Companies prepare financial statements to provide a deeper understanding of what is occurring in their business, both operationally and financially. Analyzing these statements helps companies identify issues before they become serious. Analyzing also identifies trends which may lead companies to take action, for example, adjusting their sales strategy. Financial ratios enable companies to go into deeper analysis. They also facilitate performance comparisons between companies in their industry and across industries.
A financial ratio is the number that results when you divide one accounting number by another. For example, the debt to equity ratio is a financial ratio. It is calculated by dividing total debt by the sum of debt plus equity. A financial ratio shows one financial measure in relationship to another. Although ratio calculation is relatively straightforward, it is not just the base number that matters. It is the comparison of that number to historical numbers and industry averages that matters most.
Debt-to-Equity Ratio Example
A company’s debt-to-equity ratio is 0.5. Comparison to the company’s past three years shows that this ratio is usually 0.3 for the company. The industry average is 0.55. This increase in the debt-to-equity ratio could indicate management’s decision to increase the company’s debt load to better leverage the company’s assets and equity and more closely match the industry.
Financial ratios are comparative values. They allow business owners and managers to compare financial performance by converting information into a comparative format. Companies are unable to compare basic numbers because the raw data provides no context for understanding if the data is high or low or “good” or “bad”.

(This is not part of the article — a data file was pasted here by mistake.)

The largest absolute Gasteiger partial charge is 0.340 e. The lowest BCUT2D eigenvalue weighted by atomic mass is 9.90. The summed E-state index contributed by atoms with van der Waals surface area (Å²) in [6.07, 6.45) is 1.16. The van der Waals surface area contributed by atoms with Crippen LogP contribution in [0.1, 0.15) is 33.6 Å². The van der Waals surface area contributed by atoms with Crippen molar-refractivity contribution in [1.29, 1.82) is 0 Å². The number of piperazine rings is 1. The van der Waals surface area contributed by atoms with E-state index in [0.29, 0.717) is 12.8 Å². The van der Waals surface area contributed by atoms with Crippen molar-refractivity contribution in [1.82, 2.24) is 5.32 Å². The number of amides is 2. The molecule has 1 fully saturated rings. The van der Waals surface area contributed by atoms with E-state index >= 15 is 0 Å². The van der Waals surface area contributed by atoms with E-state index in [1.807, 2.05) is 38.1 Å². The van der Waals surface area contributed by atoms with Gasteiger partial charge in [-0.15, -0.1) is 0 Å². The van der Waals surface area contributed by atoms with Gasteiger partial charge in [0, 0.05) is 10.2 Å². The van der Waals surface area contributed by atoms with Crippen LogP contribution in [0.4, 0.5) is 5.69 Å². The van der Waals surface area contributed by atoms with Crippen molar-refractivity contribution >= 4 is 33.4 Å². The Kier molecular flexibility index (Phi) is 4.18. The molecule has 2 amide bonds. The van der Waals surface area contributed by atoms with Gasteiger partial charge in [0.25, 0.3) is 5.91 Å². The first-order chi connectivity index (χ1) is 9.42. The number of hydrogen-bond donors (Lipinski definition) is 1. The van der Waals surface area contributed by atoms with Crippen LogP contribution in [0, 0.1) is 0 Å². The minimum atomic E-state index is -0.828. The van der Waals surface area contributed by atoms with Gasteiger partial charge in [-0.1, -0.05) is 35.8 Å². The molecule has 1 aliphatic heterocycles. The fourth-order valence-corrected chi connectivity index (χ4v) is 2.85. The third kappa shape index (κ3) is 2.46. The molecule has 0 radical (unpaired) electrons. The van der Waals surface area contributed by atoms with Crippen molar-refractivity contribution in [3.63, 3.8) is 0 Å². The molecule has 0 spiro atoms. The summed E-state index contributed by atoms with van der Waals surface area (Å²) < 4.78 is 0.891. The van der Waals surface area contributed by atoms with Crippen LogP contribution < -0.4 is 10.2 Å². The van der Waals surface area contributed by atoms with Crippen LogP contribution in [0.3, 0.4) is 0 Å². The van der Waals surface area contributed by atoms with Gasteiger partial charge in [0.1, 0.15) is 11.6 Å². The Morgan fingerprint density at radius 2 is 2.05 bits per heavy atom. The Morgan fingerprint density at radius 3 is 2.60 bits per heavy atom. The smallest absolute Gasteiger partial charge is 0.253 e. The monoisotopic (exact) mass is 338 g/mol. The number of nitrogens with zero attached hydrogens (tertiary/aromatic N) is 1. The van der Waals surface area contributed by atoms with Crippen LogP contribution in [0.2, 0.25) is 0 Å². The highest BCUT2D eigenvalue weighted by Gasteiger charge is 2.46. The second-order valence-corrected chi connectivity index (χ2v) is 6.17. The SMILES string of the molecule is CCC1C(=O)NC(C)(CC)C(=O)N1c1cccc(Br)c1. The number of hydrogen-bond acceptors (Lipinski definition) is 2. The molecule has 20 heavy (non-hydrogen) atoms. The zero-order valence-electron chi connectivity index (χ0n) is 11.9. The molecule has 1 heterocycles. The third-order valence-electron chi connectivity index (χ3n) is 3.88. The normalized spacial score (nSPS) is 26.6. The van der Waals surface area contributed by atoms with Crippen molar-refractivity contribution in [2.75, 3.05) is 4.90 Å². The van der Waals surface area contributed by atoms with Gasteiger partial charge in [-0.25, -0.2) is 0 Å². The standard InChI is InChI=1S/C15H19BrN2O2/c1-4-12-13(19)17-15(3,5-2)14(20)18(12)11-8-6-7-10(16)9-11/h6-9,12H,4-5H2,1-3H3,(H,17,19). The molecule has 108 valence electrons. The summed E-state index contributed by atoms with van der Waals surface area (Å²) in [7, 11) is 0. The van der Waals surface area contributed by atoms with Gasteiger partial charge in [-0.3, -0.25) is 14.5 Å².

Accounts Receivables Turnover Example
Company A has $400,000 in accounts receivable outstanding for an average of 30 days and Company B has $500,000 in receivables outstanding for an average of 40 days. From the raw data it appears that Company A has better collections than Company B. However, if Company A has $1.6 million in revenue per year but Company B has $5 million in revenue per year that assumption changes. Analysis of the accounts receivable turnover ratio, which compares the net sales to the average balance of all receivables, would quickly demonstrate this.
Financial ratio comparison is most typically done within a company’s industry. Although each industry has an average for each financial ratio, the numbers that comprise that average can vary widely. Comparing across industries increases variability and therefore, the ratio’s relevance. Capital intensive industries including manufacturing and telecom often have higher debt-related ratios while service businesses including financial services or personal services have significantly lower ratios. However, if a company is considering making an acquisition of a company in a related but separate industry, a cross-industry comparison may be worthwhile.
- Sacramento State: Financial Management – Principles and Practice [http://www.csus.edu/indiv/k/kuhlej/finance 101/1.docx]
- Accounting Coach: Financial Ratios Based on the Balance Sheet [http://www.accountingcoach.com/online-accounting-course/03Xpg02.html#financial-ratios-1c]